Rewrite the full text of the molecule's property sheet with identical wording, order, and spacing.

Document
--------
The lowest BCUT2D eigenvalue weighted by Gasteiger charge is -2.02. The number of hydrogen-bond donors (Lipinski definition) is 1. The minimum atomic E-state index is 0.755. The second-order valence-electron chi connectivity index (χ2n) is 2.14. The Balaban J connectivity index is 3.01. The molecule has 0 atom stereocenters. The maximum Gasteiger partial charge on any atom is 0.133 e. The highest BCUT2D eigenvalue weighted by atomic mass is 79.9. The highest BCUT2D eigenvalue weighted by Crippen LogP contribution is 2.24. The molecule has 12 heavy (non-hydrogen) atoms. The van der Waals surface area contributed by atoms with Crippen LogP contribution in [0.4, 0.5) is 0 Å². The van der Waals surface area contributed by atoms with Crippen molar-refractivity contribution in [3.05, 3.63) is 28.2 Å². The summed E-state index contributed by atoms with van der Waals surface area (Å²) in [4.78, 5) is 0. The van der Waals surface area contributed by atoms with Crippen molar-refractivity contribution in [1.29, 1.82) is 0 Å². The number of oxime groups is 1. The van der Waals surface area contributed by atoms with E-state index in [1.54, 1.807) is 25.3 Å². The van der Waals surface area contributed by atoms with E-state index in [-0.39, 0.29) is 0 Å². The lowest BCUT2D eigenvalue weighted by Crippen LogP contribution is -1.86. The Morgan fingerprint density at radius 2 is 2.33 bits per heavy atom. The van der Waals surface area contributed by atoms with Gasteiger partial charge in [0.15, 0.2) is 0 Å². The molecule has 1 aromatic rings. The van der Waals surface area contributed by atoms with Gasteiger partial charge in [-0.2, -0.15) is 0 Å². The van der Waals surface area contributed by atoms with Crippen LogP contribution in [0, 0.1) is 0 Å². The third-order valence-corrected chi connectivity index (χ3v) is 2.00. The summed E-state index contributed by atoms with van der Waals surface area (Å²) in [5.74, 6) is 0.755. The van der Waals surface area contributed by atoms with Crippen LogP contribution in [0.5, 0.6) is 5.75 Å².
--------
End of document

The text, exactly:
The lowest BCUT2D eigenvalue weighted by Gasteiger charge is -2.02. The number of hydrogen-bond donors (Lipinski definition) is 1. The minimum atomic E-state index is 0.755. The second-order valence-electron chi connectivity index (χ2n) is 2.14. The Balaban J connectivity index is 3.01. The molecule has 0 atom stereocenters. The maximum Gasteiger partial charge on any atom is 0.133 e. The highest BCUT2D eigenvalue weighted by atomic mass is 79.9. The highest BCUT2D eigenvalue weighted by Crippen LogP contribution is 2.24. The molecule has 12 heavy (non-hydrogen) atoms. The van der Waals surface area contributed by atoms with Crippen LogP contribution in [0.4, 0.5) is 0 Å². The van der Waals surface area contributed by atoms with Crippen molar-refractivity contribution in [3.05, 3.63) is 28.2 Å². The summed E-state index contributed by atoms with van der Waals surface area (Å²) in [4.78, 5) is 0. The van der Waals surface area contributed by atoms with Crippen molar-refractivity contribution in [1.29, 1.82) is 0 Å². The number of oxime groups is 1. The van der Waals surface area contributed by atoms with E-state index in [1.54, 1.807) is 25.3 Å². The van der Waals surface area contributed by atoms with E-state index in [-0.39, 0.29) is 0 Å². The lowest BCUT2D eigenvalue weighted by Crippen LogP contribution is -1.86. The Morgan fingerprint density at radius 2 is 2.33 bits per heavy atom. The van der Waals surface area contributed by atoms with Gasteiger partial charge in [0.15, 0.2) is 0 Å². The molecule has 1 aromatic rings. The van der Waals surface area contributed by atoms with Gasteiger partial charge in [-0.2, -0.15) is 0 Å². The van der Waals surface area contributed by atoms with Crippen LogP contribution in [0, 0.1) is 0 Å². The third-order valence-corrected chi connectivity index (χ3v) is 2.00. The summed E-state index contributed by atoms with van der Waals surface area (Å²) in [5.74, 6) is 0.755. The van der Waals surface area contributed by atoms with Crippen LogP contribution in [0.5, 0.6) is 5.75 Å².